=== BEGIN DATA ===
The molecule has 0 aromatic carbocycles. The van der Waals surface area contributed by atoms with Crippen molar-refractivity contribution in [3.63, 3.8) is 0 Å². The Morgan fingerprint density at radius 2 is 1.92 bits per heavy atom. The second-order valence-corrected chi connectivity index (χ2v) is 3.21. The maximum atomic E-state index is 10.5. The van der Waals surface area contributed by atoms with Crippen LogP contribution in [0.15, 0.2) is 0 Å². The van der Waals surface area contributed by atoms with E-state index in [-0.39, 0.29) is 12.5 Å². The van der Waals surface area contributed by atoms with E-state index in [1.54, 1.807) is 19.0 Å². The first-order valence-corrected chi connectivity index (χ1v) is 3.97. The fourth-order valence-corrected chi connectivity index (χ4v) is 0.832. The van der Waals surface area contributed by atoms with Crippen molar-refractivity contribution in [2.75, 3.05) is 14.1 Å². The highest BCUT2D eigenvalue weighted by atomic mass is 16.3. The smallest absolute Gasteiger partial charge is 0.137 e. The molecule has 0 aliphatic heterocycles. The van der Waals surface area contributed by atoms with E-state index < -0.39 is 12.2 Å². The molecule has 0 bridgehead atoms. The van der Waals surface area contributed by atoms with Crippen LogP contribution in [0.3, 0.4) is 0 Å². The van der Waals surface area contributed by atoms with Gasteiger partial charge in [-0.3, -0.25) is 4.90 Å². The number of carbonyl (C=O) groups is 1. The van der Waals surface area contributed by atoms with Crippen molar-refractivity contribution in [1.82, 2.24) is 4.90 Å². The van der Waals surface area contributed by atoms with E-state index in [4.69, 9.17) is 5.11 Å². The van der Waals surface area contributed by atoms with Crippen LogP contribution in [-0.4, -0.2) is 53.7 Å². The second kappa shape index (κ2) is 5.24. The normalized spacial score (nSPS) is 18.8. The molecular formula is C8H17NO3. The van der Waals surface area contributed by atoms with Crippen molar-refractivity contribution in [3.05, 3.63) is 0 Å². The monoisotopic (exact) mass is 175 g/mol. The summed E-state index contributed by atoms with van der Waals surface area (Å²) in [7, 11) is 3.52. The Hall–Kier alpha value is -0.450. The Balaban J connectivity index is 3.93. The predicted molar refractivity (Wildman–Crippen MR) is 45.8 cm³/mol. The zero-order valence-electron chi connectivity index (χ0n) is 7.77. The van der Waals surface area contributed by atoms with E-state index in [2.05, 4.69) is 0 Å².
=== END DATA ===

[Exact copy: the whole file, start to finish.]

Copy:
The molecule has 0 aromatic carbocycles. The van der Waals surface area contributed by atoms with Crippen molar-refractivity contribution in [3.63, 3.8) is 0 Å². The Morgan fingerprint density at radius 2 is 1.92 bits per heavy atom. The second-order valence-corrected chi connectivity index (χ2v) is 3.21. The maximum atomic E-state index is 10.5. The van der Waals surface area contributed by atoms with Crippen LogP contribution in [0.15, 0.2) is 0 Å². The van der Waals surface area contributed by atoms with E-state index in [-0.39, 0.29) is 12.5 Å². The van der Waals surface area contributed by atoms with E-state index in [1.54, 1.807) is 19.0 Å². The first-order valence-corrected chi connectivity index (χ1v) is 3.97. The fourth-order valence-corrected chi connectivity index (χ4v) is 0.832. The van der Waals surface area contributed by atoms with Crippen molar-refractivity contribution in [2.75, 3.05) is 14.1 Å². The highest BCUT2D eigenvalue weighted by atomic mass is 16.3. The smallest absolute Gasteiger partial charge is 0.137 e. The molecule has 0 aliphatic heterocycles. The van der Waals surface area contributed by atoms with E-state index < -0.39 is 12.2 Å². The molecule has 0 bridgehead atoms. The van der Waals surface area contributed by atoms with Crippen LogP contribution in [0.3, 0.4) is 0 Å². The van der Waals surface area contributed by atoms with Gasteiger partial charge in [-0.3, -0.25) is 4.90 Å². The number of carbonyl (C=O) groups is 1. The van der Waals surface area contributed by atoms with Crippen molar-refractivity contribution in [1.82, 2.24) is 4.90 Å². The van der Waals surface area contributed by atoms with E-state index in [4.69, 9.17) is 5.11 Å². The van der Waals surface area contributed by atoms with Crippen LogP contribution in [-0.4, -0.2) is 53.7 Å². The second kappa shape index (κ2) is 5.24. The normalized spacial score (nSPS) is 18.8. The molecular formula is C8H17NO3. The van der Waals surface area contributed by atoms with Crippen molar-refractivity contribution in [3.05, 3.63) is 0 Å². The monoisotopic (exact) mass is 175 g/mol. The summed E-state index contributed by atoms with van der Waals surface area (Å²) in [7, 11) is 3.52. The Hall–Kier alpha value is -0.450. The Balaban J connectivity index is 3.93. The predicted molar refractivity (Wildman–Crippen MR) is 45.8 cm³/mol. The zero-order valence-electron chi connectivity index (χ0n) is 7.77. The van der Waals surface area contributed by atoms with E-state index in [2.05, 4.69) is 0 Å².